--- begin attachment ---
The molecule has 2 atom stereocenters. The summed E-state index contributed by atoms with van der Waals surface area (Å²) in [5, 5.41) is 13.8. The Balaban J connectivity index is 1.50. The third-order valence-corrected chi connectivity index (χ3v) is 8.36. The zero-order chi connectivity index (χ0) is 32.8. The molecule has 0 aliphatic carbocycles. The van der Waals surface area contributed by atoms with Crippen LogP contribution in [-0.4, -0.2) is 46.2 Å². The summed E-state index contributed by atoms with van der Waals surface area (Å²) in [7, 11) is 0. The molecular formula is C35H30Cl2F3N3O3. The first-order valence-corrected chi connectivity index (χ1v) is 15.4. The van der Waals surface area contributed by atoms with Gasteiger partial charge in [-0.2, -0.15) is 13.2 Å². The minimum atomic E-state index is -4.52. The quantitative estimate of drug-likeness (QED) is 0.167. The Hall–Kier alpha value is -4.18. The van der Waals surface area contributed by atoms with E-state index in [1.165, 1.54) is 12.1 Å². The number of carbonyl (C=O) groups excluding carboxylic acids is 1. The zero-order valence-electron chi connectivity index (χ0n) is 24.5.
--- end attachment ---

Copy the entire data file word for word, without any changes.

The molecule has 2 atom stereocenters. The summed E-state index contributed by atoms with van der Waals surface area (Å²) in [5, 5.41) is 13.8. The Balaban J connectivity index is 1.50. The third-order valence-corrected chi connectivity index (χ3v) is 8.36. The zero-order chi connectivity index (χ0) is 32.8. The molecule has 0 aliphatic carbocycles. The van der Waals surface area contributed by atoms with Crippen LogP contribution in [-0.4, -0.2) is 46.2 Å². The summed E-state index contributed by atoms with van der Waals surface area (Å²) in [7, 11) is 0. The molecular formula is C35H30Cl2F3N3O3. The first-order valence-corrected chi connectivity index (χ1v) is 15.4. The van der Waals surface area contributed by atoms with Gasteiger partial charge in [-0.2, -0.15) is 13.2 Å². The minimum atomic E-state index is -4.52. The quantitative estimate of drug-likeness (QED) is 0.167. The Hall–Kier alpha value is -4.18. The van der Waals surface area contributed by atoms with E-state index in [1.165, 1.54) is 12.1 Å². The number of carbonyl (C=O) groups excluding carboxylic acids is 1. The zero-order valence-electron chi connectivity index (χ0n) is 24.5.